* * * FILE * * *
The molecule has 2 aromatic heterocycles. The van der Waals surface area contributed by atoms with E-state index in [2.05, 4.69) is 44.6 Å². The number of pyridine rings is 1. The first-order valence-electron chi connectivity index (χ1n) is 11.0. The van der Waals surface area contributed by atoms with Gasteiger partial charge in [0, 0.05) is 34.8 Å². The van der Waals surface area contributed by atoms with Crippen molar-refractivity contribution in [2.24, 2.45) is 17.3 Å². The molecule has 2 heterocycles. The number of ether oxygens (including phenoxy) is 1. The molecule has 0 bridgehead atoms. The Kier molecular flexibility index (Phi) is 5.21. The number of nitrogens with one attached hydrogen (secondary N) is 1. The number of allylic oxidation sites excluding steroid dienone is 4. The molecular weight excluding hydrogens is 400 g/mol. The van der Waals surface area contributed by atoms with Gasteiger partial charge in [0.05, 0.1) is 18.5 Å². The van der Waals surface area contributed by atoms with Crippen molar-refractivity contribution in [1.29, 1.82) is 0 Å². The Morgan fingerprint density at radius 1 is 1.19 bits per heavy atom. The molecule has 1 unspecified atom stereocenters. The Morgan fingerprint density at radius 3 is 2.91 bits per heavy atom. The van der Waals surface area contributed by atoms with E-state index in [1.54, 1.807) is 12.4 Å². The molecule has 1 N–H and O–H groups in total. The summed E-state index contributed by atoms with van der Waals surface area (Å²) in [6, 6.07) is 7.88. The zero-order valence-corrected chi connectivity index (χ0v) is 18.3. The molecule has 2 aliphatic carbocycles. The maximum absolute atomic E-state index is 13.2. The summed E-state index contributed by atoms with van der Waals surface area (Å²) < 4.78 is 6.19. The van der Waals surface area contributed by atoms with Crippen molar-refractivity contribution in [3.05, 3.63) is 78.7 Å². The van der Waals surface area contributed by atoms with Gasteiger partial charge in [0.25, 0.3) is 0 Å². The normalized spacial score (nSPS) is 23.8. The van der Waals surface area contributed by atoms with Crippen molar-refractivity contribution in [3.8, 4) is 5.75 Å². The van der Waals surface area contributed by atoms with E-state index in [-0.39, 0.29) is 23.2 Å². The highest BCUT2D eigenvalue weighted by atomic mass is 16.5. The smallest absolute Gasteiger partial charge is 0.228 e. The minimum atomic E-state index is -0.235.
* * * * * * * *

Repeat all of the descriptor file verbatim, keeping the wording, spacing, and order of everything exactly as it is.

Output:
The molecule has 2 aromatic heterocycles. The van der Waals surface area contributed by atoms with E-state index in [2.05, 4.69) is 44.6 Å². The number of pyridine rings is 1. The first-order valence-electron chi connectivity index (χ1n) is 11.0. The van der Waals surface area contributed by atoms with Gasteiger partial charge in [0, 0.05) is 34.8 Å². The van der Waals surface area contributed by atoms with Crippen molar-refractivity contribution in [2.24, 2.45) is 17.3 Å². The molecule has 2 heterocycles. The number of ether oxygens (including phenoxy) is 1. The molecule has 0 bridgehead atoms. The Kier molecular flexibility index (Phi) is 5.21. The number of nitrogens with one attached hydrogen (secondary N) is 1. The number of allylic oxidation sites excluding steroid dienone is 4. The molecular weight excluding hydrogens is 400 g/mol. The van der Waals surface area contributed by atoms with Gasteiger partial charge in [0.05, 0.1) is 18.5 Å². The van der Waals surface area contributed by atoms with Crippen molar-refractivity contribution in [1.29, 1.82) is 0 Å². The Morgan fingerprint density at radius 1 is 1.19 bits per heavy atom. The molecule has 1 unspecified atom stereocenters. The Morgan fingerprint density at radius 3 is 2.91 bits per heavy atom. The van der Waals surface area contributed by atoms with E-state index in [1.54, 1.807) is 12.4 Å². The molecule has 1 N–H and O–H groups in total. The summed E-state index contributed by atoms with van der Waals surface area (Å²) in [6, 6.07) is 7.88. The zero-order valence-corrected chi connectivity index (χ0v) is 18.3. The molecule has 2 aliphatic carbocycles. The maximum absolute atomic E-state index is 13.2. The summed E-state index contributed by atoms with van der Waals surface area (Å²) < 4.78 is 6.19. The van der Waals surface area contributed by atoms with Crippen molar-refractivity contribution in [3.05, 3.63) is 78.7 Å². The van der Waals surface area contributed by atoms with Gasteiger partial charge in [0.25, 0.3) is 0 Å². The normalized spacial score (nSPS) is 23.8. The van der Waals surface area contributed by atoms with Crippen molar-refractivity contribution in [3.8, 4) is 5.75 Å². The van der Waals surface area contributed by atoms with E-state index in [-0.39, 0.29) is 23.2 Å². The highest BCUT2D eigenvalue weighted by atomic mass is 16.5. The smallest absolute Gasteiger partial charge is 0.228 e. The minimum atomic E-state index is -0.235.